> structure is an expression which returns a useful value. While you
    > might not want to have a full 'case' switch tree inside the arglist,
    > the syntax does not prohibit it.


    Well. That's not completely true. But it'ss certainly close. I think
    the not wanting a 'case' switch as an argument is pretty much
    universally desired. No one wants to read code like that --actaully we
    wouldn't have blocks if we wanted code like that. So prohibiting it I
    doubt anyone would even notice.

    > Making the overall syntax significantly more restrictive in order to
    > eliminate a single character sigil for keyword args (which, since most
    > methods require very few arguments, should be used only in the minority
    > of cases) is still a bad trade in my book.


    One sigil? When used once. In the course of an application one becomes
    thousands.

    Morevoer, it's not a bad trade at all when you also consider colon to
    colon syntax ugliness.

    > Of course, for people coming to Ruby via Rails, I can see the appeal of
    > making keyword args as easy to use as possible, since the Rails team
    > seems to have a real fetish for having single "do-it-all" methods that
    > dispatch based on an arbitrary number of optional keyword args.


    Perhaps a little overdone, but it's useful.

    I'm not coming from Rails BTW. I've been here awhile.

    T.
    Trans, Nov 18, 2005
    #9
  10. rj-cole wrote:
    > I'm a fan of having optional named arguments, because a lot of the time
    > functions have a single argument or the arguments come in a well
    > established order and so you don't want to name them, but other times
    > it makes the code easier to read if the arguments are named, so for
    > example if you are instanciating some component and overriding only a
    > few defaults.
    >
    > So the problem is how to support both named and unnamed parameters. The
    > proposals for Ruby 2.0 are work reading.
    >
    > One kind of obvious thing about the syntax, you need I think some way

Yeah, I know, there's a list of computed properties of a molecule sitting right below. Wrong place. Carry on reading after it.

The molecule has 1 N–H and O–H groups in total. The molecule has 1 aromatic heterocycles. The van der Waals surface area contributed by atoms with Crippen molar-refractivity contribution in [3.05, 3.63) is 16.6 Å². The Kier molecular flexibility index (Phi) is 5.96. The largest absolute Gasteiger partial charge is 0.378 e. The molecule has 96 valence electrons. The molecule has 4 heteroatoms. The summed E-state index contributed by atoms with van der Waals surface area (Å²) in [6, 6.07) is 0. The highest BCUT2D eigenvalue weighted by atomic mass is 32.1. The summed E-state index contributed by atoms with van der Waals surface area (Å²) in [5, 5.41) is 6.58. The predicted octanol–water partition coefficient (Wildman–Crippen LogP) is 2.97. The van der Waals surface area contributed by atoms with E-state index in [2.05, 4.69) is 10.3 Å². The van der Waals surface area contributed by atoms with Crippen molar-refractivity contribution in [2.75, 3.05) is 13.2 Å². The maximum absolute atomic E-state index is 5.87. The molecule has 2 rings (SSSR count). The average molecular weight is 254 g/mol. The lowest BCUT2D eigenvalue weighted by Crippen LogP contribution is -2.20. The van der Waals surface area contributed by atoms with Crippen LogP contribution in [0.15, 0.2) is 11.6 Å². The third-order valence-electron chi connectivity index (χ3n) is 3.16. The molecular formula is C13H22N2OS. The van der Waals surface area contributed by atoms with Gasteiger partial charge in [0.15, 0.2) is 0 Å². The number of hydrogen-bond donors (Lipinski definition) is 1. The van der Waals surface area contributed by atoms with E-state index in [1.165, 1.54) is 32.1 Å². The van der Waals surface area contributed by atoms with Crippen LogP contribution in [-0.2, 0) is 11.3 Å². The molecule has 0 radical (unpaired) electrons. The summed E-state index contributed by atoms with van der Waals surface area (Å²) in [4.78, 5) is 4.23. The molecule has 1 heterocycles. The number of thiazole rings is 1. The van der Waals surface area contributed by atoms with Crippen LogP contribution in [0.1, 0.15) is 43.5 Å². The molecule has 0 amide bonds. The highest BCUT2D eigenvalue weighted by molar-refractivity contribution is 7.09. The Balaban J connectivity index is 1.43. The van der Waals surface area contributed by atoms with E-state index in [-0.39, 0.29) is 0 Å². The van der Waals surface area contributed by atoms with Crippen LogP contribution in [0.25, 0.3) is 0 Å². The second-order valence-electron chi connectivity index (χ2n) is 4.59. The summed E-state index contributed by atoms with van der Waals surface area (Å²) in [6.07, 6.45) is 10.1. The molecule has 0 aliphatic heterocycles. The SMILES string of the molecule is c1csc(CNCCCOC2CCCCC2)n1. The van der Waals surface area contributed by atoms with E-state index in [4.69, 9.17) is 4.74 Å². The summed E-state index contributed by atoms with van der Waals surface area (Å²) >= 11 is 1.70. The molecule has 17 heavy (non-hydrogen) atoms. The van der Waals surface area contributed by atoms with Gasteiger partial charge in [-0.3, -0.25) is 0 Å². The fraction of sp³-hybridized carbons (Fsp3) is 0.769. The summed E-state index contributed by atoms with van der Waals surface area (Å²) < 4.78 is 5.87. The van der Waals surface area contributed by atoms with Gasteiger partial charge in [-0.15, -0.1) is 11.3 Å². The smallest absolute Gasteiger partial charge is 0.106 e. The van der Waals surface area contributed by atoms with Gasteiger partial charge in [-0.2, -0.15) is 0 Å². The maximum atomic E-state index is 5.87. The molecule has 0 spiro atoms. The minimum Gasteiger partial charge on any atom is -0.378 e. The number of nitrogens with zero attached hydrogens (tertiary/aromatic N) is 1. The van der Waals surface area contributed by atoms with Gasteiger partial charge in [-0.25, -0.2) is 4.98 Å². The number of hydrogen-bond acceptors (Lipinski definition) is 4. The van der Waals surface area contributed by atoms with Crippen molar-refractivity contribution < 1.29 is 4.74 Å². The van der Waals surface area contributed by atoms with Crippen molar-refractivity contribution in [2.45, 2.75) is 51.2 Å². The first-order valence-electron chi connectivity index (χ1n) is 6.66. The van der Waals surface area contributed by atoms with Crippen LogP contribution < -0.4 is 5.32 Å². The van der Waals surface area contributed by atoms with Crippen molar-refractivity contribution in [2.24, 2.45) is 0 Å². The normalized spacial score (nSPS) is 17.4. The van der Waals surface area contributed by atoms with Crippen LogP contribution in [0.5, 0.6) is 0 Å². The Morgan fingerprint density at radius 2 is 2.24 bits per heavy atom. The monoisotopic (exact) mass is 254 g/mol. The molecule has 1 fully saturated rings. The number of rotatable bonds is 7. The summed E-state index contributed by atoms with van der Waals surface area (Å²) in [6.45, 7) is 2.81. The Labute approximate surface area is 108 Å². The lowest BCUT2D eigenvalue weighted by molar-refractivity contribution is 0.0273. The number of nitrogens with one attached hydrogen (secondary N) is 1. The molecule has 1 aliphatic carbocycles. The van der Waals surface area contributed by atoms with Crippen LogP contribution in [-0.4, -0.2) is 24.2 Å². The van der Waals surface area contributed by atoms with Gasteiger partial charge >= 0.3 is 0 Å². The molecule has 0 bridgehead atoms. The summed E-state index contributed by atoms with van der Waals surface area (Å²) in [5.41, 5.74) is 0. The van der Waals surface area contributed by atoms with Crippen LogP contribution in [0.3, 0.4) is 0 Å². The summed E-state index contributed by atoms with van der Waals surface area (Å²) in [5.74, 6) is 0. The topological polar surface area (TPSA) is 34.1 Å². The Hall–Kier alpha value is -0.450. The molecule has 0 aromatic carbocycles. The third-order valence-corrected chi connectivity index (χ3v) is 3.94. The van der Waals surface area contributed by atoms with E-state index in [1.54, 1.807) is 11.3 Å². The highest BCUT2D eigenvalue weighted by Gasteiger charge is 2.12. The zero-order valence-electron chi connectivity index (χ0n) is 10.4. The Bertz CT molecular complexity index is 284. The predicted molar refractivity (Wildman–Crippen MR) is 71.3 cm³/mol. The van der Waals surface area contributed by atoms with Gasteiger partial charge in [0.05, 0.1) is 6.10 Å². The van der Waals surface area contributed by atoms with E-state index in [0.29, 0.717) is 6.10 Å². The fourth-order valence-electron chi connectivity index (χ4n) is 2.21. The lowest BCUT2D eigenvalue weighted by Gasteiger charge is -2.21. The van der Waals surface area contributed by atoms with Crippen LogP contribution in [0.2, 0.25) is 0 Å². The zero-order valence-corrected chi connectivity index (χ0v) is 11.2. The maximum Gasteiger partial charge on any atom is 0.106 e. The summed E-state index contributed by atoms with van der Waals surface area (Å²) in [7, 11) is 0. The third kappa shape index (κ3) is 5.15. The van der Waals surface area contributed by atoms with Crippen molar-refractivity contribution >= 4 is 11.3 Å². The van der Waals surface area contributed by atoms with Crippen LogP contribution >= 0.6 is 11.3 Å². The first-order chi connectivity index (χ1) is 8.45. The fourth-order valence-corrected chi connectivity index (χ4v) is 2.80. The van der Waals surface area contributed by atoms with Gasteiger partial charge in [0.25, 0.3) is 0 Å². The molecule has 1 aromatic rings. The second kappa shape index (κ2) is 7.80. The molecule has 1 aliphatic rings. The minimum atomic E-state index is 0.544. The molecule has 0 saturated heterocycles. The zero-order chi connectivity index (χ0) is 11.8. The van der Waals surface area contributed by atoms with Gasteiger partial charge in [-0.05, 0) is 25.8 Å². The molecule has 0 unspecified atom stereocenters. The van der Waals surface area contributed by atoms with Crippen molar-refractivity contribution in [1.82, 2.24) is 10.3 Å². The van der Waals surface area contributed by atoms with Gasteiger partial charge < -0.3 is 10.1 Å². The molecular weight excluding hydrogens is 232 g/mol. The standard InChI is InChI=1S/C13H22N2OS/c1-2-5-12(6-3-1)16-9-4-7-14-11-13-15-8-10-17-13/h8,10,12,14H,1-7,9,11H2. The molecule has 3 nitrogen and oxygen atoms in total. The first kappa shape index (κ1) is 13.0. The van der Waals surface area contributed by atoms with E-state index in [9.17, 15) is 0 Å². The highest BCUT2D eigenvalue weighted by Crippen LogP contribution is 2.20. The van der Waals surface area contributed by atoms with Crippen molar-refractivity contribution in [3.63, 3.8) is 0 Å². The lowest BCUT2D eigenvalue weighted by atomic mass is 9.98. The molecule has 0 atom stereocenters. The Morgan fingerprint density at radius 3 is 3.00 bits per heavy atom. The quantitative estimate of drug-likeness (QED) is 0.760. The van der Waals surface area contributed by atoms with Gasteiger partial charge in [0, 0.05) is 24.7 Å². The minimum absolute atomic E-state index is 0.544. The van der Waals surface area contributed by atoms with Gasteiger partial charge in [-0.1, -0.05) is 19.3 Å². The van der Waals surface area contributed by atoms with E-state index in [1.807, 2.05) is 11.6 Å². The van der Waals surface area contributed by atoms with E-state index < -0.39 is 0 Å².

> to distinguish parameter names from expressions. Usually that ends up
    > being either commas or brackets or both. It is best to keep it concise
    > and obvious (ie. simple and following convention to some extent) if at
    > all possible. And of course you want your interpreter or bytecode to be
    > fast as well :)
    >
    > regards,
    >
    > Richard.
    >


    (Yes, I know I'm repeating myself)

    I think the current way of calling a method with "named parameters" is
    just fine:

    def foo(options = {})
    puts option[:bar] || "bar"
    end

    foo :bar => "bur"

    The thing we need is an easier way to work with named parameters in the
    method definition. I for one think this is sufficient (note that the
    keyword doesn't have to be `named', it could even be a symbol, like `%'):

    # `bur' is mandatory, `bar' and `baz' aren't
    def foo(named bur, named bar = "bar", named baz = "baz")
    puts bur, bar, baz
    end

    foo :bur => "arr", :bar => "avast", :baz => "matey"

    Collection of unknown keys should then be done like for positional
    arguments: a `**keys' in the parameter list.

    def foo(named bur, named bar = "landlubber", **baz)
    baz.each { |key, value| puts "#{key} => #{value}" }
    end

    foo :bur => "arrr", :pirate => "avast ye", :sheep => "baaaah"
    -> pirate => avast ye
    sheep => baaaah

    The reason I think symbols are appropriate as keys when calling a method
    with named parameters is that I believe symbols are *names*. Names of
    method, variables, attributes, etc. So when I type `foo :bar => "baz"',
    I'm calling the method `foo', setting the parameter named `bar' to the
    value of `baz' (even though I think the `=>' operator actually means
    "points to").

    This won't disallow for Matz' `foo bar: "baz"' style. Actually, I think
    the `key: value' should be added as a generic way of writing key/value
    pairs in a hash, where the key is a symbol (that seems to become the
    norm). These should mean the same:

    connect :to => "example.com"
    connect to: "example.com"

    And a normal hash:

    {a: "foo", b: "bar", c: "baz"}
    -> {:a => "foo", :b => "bar", :c => "baz"}



    Cheers,
    Daniel
    Daniel Schierbeck, Nov 18, 2005
    #10
  11. Selon Daniel Schierbeck <>:

    >